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for Wed., June 19
  • Wastin' Away National Margarita Day Celebration

    High 5 and The Austin Chronicle are hosting a party on National Margarita Day at High 5's Anderson Lane location, featuring the Texas Tide Jimmy Buffett tribute band, a shrimp boil, give aways, and of course delicious MARGARITAS!
    Sat. Feb 22, 2pm-7pm  
    High 5
  • Carnaval Brasileiro 2020

    Carnaval is Austin's Brazilian-style Mardi Gras...since 1978. Five hours of non-stop live Carnaval music compels revelers to stay on the dance floor all night! Outrageous costumes provide an outlet for Austin's creative juices to flow...not to mention abundant eye candy! It has been described as a rave...with live music. Maybe!
    Sat. Feb. 22, 9pm-2am  
    Emo's
Recommended
  • Music

    Tacocat

    This Seattle quartet’s break-out sophomore album, NVM (2014), offered a glittery explosion of twee and surf punk taking on the more palatable woes of life. On the new This Place Is a Mess, the manic pop energy mellows out, wading through the crushing ennui of our news cycle with the same sharp-tongued humor.
    Wed., June 19, 9pm
    • Music

    • Qmmunity

      Arts & Culture

      All Shades Considered: Panel Discussion

      Feed your brain at this convo featuring "All Shades Considered" artists Anthony Flores, House of Kenzo, Michael Anthony Garcia, p1nkstar, and curator Ben Aqua. The topic: "It's Cooler in the Shade."
      Wed., June 19, 7pm  
    • Qmmunity

      Arts & Culture

      Before Stonewall (1984)

      aGLIFF Presents: Newly restored to commemorate the 50th anniversary of the Stonewall riots, Before Stonewall charts LGBTQ Americans' experiences prior to the landmark 1969 uprising, featuring interviews with Audre Lorde, Allen Ginsberg, and many more queer icons.
      Wed., June 19, 7:30pm. $12.  
    • Arts

      Comedy

      Best Comedy on Airport

      There's Sugar Water Purple on Wednesday nights – look, we reviewed their show right here. And this Thursday features improv supergroup Friends for Now showcasing their character-based brilliances. Friday presents, and not by Occident, Y'all We Asian, followed by the laser-sharp ladies of Loverboy and the Live at ColdTowne stand-up showcase. Saturday night's one of a kind with Anomaly and that sexed-up Weiners and Boobs, after which Midnight Society's indomitable Cult Comedy takes the stage and – oh, see website for more!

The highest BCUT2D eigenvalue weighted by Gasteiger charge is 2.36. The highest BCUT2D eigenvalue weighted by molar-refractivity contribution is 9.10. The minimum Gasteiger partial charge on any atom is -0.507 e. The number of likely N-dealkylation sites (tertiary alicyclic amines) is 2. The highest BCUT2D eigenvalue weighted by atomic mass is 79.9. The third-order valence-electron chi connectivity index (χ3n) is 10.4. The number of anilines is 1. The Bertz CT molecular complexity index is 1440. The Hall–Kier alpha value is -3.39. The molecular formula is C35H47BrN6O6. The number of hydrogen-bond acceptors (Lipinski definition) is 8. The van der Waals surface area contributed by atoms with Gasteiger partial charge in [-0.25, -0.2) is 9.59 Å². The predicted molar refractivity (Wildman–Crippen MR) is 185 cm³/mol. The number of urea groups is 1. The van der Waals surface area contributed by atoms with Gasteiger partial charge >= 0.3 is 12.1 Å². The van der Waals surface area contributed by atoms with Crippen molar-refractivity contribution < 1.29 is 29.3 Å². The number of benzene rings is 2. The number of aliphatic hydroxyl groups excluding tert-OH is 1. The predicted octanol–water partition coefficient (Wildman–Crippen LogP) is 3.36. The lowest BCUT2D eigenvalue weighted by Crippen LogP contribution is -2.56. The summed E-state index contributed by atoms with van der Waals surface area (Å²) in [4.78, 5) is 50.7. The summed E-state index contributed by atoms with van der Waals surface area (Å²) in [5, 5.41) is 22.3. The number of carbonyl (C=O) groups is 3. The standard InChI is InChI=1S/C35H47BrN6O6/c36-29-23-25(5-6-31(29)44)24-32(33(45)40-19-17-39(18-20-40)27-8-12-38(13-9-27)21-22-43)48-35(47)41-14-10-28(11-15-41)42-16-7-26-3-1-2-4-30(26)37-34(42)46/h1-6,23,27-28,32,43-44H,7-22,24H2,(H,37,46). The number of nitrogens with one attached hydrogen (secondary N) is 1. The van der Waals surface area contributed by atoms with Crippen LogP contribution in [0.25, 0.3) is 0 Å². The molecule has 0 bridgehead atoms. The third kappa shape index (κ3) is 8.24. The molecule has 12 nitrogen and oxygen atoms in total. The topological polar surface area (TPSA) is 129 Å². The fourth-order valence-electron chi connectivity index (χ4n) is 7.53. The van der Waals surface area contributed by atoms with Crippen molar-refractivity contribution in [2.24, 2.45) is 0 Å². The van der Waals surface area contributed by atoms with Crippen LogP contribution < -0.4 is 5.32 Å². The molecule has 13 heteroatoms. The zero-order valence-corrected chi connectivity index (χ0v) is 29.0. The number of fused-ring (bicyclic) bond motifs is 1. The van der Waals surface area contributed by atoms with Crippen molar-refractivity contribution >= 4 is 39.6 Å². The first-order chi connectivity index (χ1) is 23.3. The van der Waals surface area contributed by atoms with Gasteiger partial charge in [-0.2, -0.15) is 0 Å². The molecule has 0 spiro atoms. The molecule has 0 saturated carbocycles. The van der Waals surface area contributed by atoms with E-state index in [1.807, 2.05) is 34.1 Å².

• Qmmunity

      Arts & Culture

      Black Girl Love

      This is a stage adaptation of Anondra “Kat” Williams' short stories about black girls in love. Featuring Faith Anderson, g’beda, Allegra Jade Fox, and Oktavea L. Williams, directed by kt shorb and Simone Raquel Alexander for GenEnCo. Join them for opening weekend as part of your Austin Black Pride celebrations!
      Through June 22. Wed.-Sat, 8pm. $15-35.  
    • Arts

      Comedy

      BuzzKill at the Buzz Mill

      Looking for a regular Wednesday night stand-up showcase? Carlton Wilcoxson and Angelina Martin are the hosts of Buzzkill at the Buzz Mill, and they're fixing to show you a laughing good time.
      Wednesdays, 9pm. Free.
    • Music

    • Music

      NPR Tiny Desk Contest on the Road w/ Quinn Christopherson, Como Las Movies, Christian Sparks & the Beatnik Bandits, JC Juice

      Alaskan songwriter Quinn Christopherson’s poignant and deceptively simple “Erase Me” won NPR’s fifth annual Tiny Desk Contest in a powerfully raw encapsulation of life as a transgender, Athabaskan, and Inupiaq artist. A four-city celebratory tour invites Texan contest participants: local synth-cumbia expressionists Como Las Movies, San Marcos folk-rockers Christian Sparks & the Beatnik Bandits, and mellow College Station rapper JC Juice.
      Wed., June 19, 7pm
    • Music

      Son Volt

      “No turning back the clock/ There must be hope in this hell/ We fiddle while Rome burns,” howls Jay Farrar in opening Son Volt’s ninth album, Union. Like much of the LP, the song offers a complicated indictment of our times, teetering between outrage, sadness, and hope. It’s Farrar’s most political commentary since 2005’s Okemah and the Melody of Riot.: “I see Okemah and Union as companion pieces in a way,” he attests. “There are times when you feel more like writing about what is going on around you, and this is one of those times. I don’t have all the answers, I just feel like asking some questions and adding to the discussion.”: For inspiration, Farrar and his band, which includes local bassist Andrew Duplantis, set up at both the Woody Guthrie Center in Oklahoma and Mother Jones Museum in Illinois, lending what the songwriter describes as an almost field recording feel to the album.: “Some of the more politically oriented songs, I wanted to make a point to bring those away from the regular recording studio situation, and I feel like those songs benefit from being recorded in the more challenging environment,” offers Farrar. “The idea was to highlight the contributions of those folks and hopefully be inspired along the way, and I think that did happen.: “In times of turmoil, artists need to step up and do their part, and I see it as the tradition of the bard to sing about what’s going on around you,” he concludes. “We have been through worse times, certainly, and we’re dealing with some of the same situations now. But I’m hopeful, and concerned.”
      Wed., June 19, 7pm
    • Qmmunity

      Community

      Transgender Feminisms Reading Group

      Join the group for a June discussion on "Binary vs. Non-Binary: The Worst WWE Smackdown Idea Ever," a conversation between Grace Lavery and Daniel Mallory Ortberg. There will be snacks!
      Wed., June 19, 6:30pm  
    All Events

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